Happy 220th Birthday Charles Babbage! I hope you enjoy your present, another amusing instalment of your Thrilling Adventures in…
—Poetic Licences, the official stamp on the first panel, are required for poetry in the Pocket Universe; in our own so much more sensible universe, it is of course comic books.
– William Wordsworth seems the suitable person to be issuing the licences; not only was he Poet Laureate between 1843 and 1850 (during which he wrote no poetry at all), but he is also the traditional example of the post-Romantic authoritarian sell-out.
—Babbage declared that he would have been a poet if he had been blind in this charming batch of anecdotes, also featuring Lovelace. The reporter fails to secure the vital information of why exactly Babbage would have had to be blind. I guess there’s some connection with Homer and Milton, blind super-genius poets, but super-genius Babbage’s logic escapes me on completing this syllogism.
—The ‘Byron Devil’ is used to describe Lovelace possibly by Babbage in my favorite document that I never tire of linking to. It’s a bit ambiguous who uses the exact words oh please oh please oh please let it be Babbage!!
—Indoor target practice was a habit of both Sherlock Holmes and Lord Byron, so it’s only natural to transfer it to Lovelace. Particularly as she possibly did own a pair of duelling pistols-
“Dear Babbage. I unfortunately forgot a very principal thing I had to say to you last eve, & that can be less well explained in writing. It is to ask you if you would be so very kind as to see a gentleman (one of the Leighs) on Tuesday next at 11 o’clock,- who wants to sell me, a Rifle & a pair of Pistols which he declares to have been my father’s.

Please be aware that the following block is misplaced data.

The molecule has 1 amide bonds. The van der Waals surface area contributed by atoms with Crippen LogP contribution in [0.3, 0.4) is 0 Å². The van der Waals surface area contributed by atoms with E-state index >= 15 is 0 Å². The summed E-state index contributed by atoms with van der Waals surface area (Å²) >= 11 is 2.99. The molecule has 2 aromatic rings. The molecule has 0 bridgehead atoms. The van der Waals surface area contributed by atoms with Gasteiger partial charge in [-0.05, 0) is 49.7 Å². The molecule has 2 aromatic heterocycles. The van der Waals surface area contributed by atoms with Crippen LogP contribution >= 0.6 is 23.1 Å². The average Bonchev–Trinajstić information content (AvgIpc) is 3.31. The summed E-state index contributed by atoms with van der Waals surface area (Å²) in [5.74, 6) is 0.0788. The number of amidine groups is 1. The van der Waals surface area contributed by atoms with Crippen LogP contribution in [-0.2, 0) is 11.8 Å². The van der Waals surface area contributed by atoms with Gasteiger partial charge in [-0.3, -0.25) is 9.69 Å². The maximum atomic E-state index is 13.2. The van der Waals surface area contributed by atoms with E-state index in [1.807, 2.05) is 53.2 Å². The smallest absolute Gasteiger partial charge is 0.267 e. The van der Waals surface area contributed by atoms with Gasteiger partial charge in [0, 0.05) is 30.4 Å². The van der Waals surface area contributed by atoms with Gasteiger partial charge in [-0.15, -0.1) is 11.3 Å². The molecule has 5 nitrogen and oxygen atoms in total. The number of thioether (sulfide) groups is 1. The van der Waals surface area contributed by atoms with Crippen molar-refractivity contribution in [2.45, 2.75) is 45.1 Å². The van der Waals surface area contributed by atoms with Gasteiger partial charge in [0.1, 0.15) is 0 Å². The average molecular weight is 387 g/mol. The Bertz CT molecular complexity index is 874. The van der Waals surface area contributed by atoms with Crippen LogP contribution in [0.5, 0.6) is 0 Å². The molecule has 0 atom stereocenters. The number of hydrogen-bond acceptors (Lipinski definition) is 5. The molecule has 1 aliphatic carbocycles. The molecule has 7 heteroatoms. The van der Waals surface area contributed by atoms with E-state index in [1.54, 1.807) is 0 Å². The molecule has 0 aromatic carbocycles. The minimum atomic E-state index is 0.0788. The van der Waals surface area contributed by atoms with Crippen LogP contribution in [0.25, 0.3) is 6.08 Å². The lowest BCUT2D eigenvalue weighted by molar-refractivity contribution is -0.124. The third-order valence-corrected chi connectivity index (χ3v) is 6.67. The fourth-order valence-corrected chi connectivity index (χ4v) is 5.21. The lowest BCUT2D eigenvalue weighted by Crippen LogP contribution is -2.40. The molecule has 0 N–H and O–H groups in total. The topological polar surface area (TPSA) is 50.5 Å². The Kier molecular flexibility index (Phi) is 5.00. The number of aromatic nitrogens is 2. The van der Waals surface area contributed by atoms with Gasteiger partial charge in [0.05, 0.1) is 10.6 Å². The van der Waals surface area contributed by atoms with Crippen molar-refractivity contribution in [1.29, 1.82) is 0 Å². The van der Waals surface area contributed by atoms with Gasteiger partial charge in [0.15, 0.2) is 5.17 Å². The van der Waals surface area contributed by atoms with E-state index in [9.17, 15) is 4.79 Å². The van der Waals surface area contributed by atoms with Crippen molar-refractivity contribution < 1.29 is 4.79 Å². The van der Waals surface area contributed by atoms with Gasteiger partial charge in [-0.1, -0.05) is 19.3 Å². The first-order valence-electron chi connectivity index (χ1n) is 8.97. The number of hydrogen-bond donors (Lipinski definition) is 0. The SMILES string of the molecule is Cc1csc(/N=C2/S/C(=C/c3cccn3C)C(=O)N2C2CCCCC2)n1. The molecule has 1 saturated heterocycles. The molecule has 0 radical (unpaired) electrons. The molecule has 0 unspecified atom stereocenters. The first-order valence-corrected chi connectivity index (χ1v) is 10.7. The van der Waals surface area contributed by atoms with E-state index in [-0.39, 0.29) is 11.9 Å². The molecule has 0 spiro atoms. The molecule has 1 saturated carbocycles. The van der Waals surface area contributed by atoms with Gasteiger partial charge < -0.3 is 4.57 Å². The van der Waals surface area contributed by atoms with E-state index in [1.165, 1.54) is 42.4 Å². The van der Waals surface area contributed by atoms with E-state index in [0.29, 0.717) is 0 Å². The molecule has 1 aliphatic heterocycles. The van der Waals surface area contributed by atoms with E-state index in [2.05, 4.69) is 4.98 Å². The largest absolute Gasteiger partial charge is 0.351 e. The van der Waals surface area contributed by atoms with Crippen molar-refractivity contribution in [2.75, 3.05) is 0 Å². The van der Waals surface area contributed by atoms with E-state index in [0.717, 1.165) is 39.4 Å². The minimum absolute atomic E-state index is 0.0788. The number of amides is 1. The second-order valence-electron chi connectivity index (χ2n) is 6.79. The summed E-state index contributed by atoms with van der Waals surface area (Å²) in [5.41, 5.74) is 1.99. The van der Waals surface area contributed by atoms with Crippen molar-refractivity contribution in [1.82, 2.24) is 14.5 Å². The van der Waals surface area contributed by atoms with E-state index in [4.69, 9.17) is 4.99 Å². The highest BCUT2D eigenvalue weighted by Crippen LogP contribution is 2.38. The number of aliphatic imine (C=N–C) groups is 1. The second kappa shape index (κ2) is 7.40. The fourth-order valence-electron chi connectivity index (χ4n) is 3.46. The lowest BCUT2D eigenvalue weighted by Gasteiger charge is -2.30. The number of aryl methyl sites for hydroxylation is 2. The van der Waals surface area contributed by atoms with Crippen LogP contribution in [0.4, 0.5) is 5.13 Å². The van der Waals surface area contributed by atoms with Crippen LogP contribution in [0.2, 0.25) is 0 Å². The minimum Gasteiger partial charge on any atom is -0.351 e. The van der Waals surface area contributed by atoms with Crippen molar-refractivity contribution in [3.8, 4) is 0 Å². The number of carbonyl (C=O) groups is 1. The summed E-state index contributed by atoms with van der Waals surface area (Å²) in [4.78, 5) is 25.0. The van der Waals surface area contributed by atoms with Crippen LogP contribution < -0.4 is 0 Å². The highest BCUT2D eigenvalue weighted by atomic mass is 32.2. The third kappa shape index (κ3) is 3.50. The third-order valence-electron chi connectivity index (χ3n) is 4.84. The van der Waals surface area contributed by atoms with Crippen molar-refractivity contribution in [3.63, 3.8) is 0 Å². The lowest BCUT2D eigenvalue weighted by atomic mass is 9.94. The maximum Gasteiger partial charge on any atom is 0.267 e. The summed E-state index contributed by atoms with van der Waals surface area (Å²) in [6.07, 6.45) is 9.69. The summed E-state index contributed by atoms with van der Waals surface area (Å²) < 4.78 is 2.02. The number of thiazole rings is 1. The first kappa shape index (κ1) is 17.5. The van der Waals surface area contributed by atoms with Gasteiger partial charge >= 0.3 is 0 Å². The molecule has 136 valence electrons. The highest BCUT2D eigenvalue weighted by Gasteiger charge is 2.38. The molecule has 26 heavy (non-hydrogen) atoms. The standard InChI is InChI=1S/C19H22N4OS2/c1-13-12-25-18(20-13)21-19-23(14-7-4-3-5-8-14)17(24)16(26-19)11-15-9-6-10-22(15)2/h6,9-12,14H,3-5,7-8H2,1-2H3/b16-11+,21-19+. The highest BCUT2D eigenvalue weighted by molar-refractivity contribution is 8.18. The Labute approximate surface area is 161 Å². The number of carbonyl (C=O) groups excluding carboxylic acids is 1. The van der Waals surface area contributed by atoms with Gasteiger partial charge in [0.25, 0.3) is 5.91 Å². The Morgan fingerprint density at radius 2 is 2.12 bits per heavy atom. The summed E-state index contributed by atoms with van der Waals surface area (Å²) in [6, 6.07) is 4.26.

History does not record whether she bought these! If you want to see them in action, there’s a fellow firing a similar one here; and they don’t go off backwards and blow his nose off even once!
— Did Charlotte Bronte and Ada Lovelace meet? Can’t find anything definite but they brush past each other in notable celebrities of London here.
— That Thing Babbage did for the Post Office– Babbage claims for himself the concept of the Penny Post, where the mail is sent for the same price regardless of distance (making up the expense of travel in efficiency in processing), in his autobiography. It was Post-Master General (and at one point school-master to Babbage’s sons) Rowland Hill who actually implemented it, writing a pamphlet advocating for it in 1837.
If you’re keen on the subject, you may view the immediate effects of the penny post recorded by Mr Rowland Hill himself, in the papers of the Statistical Society.
Maybe I should work in more post-office stuff, but I feel I might be re-treading ground so excellently covered in Going Postal. But I simply must find a place somewhere for the instructive verse at the bottom of this post by the postal museum!
Post-women can’t have been unheard of, as a search for the term turns up a lot of hits; I offer this seasonal treat, For the Post-Woman at Christmas.
Whew! Happy Charles Babbage Birthday everyone, hope you are all enjoying the best of the Season!